To our knowledge the current case represents the first report of AIT after total pancreatectomy for multifocal pancreatic metastases for RCC. The rationale was to preserve quality of life and prevent glycemic lability in a patient with an indolent but malignant metastatic disease, with low risk of inadvertent tumoral embolization to the liver. Since the tumor occurred in two disparate but discrete locations in the uncinate and tail of the pancreas, the option of localized resection was not reasonable. The alternative option of Whipple pancreaticoduodenectomy combined with distal pancreatic resection would have had added risk of pancreatic fistula. Application of AIT allowed preservation of insulin and glucagon secretory reserve and has resulted in prolonged and sustained independence from insulin in a 70-year-old lady that would otherwise have developed “brittle” diabetes.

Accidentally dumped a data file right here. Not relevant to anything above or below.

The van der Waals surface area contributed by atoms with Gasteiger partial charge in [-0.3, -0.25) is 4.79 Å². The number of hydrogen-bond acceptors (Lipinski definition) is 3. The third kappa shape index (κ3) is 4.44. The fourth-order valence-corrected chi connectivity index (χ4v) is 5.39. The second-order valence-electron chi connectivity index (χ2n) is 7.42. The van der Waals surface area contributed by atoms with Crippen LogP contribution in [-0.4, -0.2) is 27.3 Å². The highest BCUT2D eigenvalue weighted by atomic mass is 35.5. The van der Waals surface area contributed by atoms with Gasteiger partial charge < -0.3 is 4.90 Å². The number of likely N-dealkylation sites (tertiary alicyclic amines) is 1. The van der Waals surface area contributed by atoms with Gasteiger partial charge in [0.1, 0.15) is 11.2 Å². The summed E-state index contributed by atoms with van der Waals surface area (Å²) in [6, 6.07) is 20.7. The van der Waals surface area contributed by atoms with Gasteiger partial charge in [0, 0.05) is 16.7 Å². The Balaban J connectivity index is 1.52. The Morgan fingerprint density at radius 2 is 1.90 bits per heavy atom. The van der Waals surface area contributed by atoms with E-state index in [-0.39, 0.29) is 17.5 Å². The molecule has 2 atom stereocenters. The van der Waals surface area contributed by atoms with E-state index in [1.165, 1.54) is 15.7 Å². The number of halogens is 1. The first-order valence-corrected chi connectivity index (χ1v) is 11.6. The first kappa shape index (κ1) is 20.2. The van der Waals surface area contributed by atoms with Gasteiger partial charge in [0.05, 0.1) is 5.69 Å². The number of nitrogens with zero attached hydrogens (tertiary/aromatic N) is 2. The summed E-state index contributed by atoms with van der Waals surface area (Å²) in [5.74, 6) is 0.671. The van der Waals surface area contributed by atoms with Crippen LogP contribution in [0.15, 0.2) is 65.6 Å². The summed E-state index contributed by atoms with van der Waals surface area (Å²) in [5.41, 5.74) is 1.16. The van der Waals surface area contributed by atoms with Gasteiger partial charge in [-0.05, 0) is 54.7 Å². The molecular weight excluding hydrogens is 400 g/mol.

The islet isolation performed in this particular case resulted in high islet yield from a nonfibrotic pancreas. Islet yields up to 7000 IEQs/g are exceptional in autoislet isolation as the main indication for the procedure is in patients with chronic pancreatitis, but may occur occasionally in islet allotransplantation.